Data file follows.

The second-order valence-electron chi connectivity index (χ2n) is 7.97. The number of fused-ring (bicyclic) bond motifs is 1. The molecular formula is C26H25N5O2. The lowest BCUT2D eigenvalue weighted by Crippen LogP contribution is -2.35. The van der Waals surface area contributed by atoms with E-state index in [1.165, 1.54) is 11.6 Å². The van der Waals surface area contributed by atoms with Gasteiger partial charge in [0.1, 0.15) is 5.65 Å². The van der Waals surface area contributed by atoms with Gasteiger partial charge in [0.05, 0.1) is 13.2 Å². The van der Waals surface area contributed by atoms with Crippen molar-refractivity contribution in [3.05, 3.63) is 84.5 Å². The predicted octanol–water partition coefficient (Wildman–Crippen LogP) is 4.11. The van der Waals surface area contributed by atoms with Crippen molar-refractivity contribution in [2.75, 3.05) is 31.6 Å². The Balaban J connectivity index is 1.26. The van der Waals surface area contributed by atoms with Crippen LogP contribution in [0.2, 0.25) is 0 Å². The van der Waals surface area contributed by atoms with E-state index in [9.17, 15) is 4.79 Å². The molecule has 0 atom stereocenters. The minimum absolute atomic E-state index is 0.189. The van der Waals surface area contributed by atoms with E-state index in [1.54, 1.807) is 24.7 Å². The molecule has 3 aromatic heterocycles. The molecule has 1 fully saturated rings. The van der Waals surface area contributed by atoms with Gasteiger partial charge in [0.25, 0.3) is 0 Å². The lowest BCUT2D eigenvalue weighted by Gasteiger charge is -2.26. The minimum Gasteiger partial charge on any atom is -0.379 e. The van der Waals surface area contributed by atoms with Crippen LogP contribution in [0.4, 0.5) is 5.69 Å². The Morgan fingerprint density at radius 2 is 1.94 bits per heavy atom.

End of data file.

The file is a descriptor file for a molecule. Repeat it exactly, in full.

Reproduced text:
The second-order valence-electron chi connectivity index (χ2n) is 7.97. The number of fused-ring (bicyclic) bond motifs is 1. The molecular formula is C26H25N5O2. The lowest BCUT2D eigenvalue weighted by Crippen LogP contribution is -2.35. The van der Waals surface area contributed by atoms with E-state index in [1.165, 1.54) is 11.6 Å². The van der Waals surface area contributed by atoms with Gasteiger partial charge in [0.1, 0.15) is 5.65 Å². The van der Waals surface area contributed by atoms with Gasteiger partial charge in [0.05, 0.1) is 13.2 Å². The van der Waals surface area contributed by atoms with Crippen molar-refractivity contribution in [3.05, 3.63) is 84.5 Å². The predicted octanol–water partition coefficient (Wildman–Crippen LogP) is 4.11. The van der Waals surface area contributed by atoms with Crippen molar-refractivity contribution in [2.75, 3.05) is 31.6 Å². The Balaban J connectivity index is 1.26. The van der Waals surface area contributed by atoms with Crippen LogP contribution in [0.2, 0.25) is 0 Å². The van der Waals surface area contributed by atoms with E-state index in [9.17, 15) is 4.79 Å². The molecule has 0 atom stereocenters. The minimum absolute atomic E-state index is 0.189. The van der Waals surface area contributed by atoms with E-state index in [1.54, 1.807) is 24.7 Å². The molecule has 3 aromatic heterocycles. The molecule has 1 fully saturated rings. The van der Waals surface area contributed by atoms with Gasteiger partial charge in [0.25, 0.3) is 0 Å². The lowest BCUT2D eigenvalue weighted by Gasteiger charge is -2.26. The minimum Gasteiger partial charge on any atom is -0.379 e. The van der Waals surface area contributed by atoms with Crippen LogP contribution in [0.4, 0.5) is 5.69 Å². The Morgan fingerprint density at radius 2 is 1.94 bits per heavy atom.